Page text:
Martha's Vineyard In Central Valley
In the year 2003, DHHSC, led by Rosemary Diaz, hosted the first ever Martha’s Vineyard In Central Valley, reflecting on the history of Martha’s Vineyard where Deaf and hearing people in the past interacted and worked together. This is now an annual event.
Establishment of the Headquarters
DHHSC officially opened its headquarters on November 1, 2003 in Fresno and continues operating three outreach offices.
20th Anniversary of VACC/DHHSC
DHHSC celebrated its 20th Anniversary (1984-2004) by hosting a gala for staff, Board of Directors, community members, and the public.
6th Executive Director
Danielle Thompson was named as 6th Executive Director.
DHHSC faced a 10% budget cut in 2007, resulting in the closure of three staff positions. As a result, the remaining staff assumed more responsibilities to maintain services and events to the D/HH Community.
Current Executive Director
Michelle L. Bronson currently serves as DHHSC’s 7th Executive Director, starting in 2009.
Expanding Today's Services
Under Michelle L. Bronson’s direction, DHHSC established new services and programs, including Reaching Out and Communicating with our Kids (ROCK), Youth Employment Services (YES!), and Employment Development Department (EDD).
30th Anniversary GALA
In 2014, DHHSC celebrated with a 30th Anniversary Gala. Past and current staff and Board of Directors, along with their guests, came to celebrate this special milestone.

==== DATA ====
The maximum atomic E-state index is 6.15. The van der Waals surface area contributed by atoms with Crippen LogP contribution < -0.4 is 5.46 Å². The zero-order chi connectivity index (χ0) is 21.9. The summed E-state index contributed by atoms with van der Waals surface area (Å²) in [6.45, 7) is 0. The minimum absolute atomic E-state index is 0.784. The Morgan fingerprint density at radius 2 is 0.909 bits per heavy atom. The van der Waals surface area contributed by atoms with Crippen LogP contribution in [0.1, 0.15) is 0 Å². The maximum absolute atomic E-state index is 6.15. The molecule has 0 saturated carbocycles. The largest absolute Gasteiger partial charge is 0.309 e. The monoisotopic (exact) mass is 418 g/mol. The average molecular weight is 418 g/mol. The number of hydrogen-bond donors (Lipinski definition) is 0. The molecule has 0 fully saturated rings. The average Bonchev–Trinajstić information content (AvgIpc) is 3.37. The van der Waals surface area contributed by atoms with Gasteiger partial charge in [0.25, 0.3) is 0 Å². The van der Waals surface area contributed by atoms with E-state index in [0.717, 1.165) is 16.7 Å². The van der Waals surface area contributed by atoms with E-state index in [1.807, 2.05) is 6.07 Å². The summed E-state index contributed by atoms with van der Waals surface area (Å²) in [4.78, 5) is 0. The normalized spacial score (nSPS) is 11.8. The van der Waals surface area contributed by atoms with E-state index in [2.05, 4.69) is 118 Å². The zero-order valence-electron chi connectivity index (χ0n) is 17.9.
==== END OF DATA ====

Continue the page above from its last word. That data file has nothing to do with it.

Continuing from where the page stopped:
Retirement of Kathy Doerksen (Yoshida)
After more than 25 years of working with DHHSC, Kathy was the first person to officially retire in late 2015.
Growing Once Again
In 2018, Deaf Access Program finally received a much-needed augmentation for the first time in 19 years. It allowed DHHSC to create new positions, including trilingual staff and the first-ever Public Relations/Community Outreach Specialist.
Partnering With Organizations
In June 2018, DHHSC partnered with NTID/RIT (National Technology Institute for the Deaf/Rochester Institute of Technology), Department of Rehabilitation (DOR), & Fresno State University (FSU) in hosting the first-ever STEM camp in California for Deaf & Hard of Hearing high school students.
Creation of LGBTQIA+ Client Services Specialist
In December 2019, LGBTQIA+ Client Services Specialist was created, a first kind in DHHSC history, serving Deaf/Hard of Hearing LGBTQIA+ Community.
30th Annual of VDF
Commemorating the 30th annual of VDF (Valley Deaf Fesitval) in 2019, DHHSC had everything out, from having its theme to having an awesome guest entertainer from The Flipside Show for that year.
It was awesome and memorable
event for us all.
Working Remotely During COVID-19 Pandemic.
For the first time in DHHSC History, DHHSC staff are working remotely as a pandemic of coronavirus (COVID-19) for an uncertain amount of time.
Protecting everyone’s health is of utmost importance to us.
Photo Credit: Signing Savvy website
Looking to the Future
During our 36 years of operation, we have served an average of 25,000 people per year.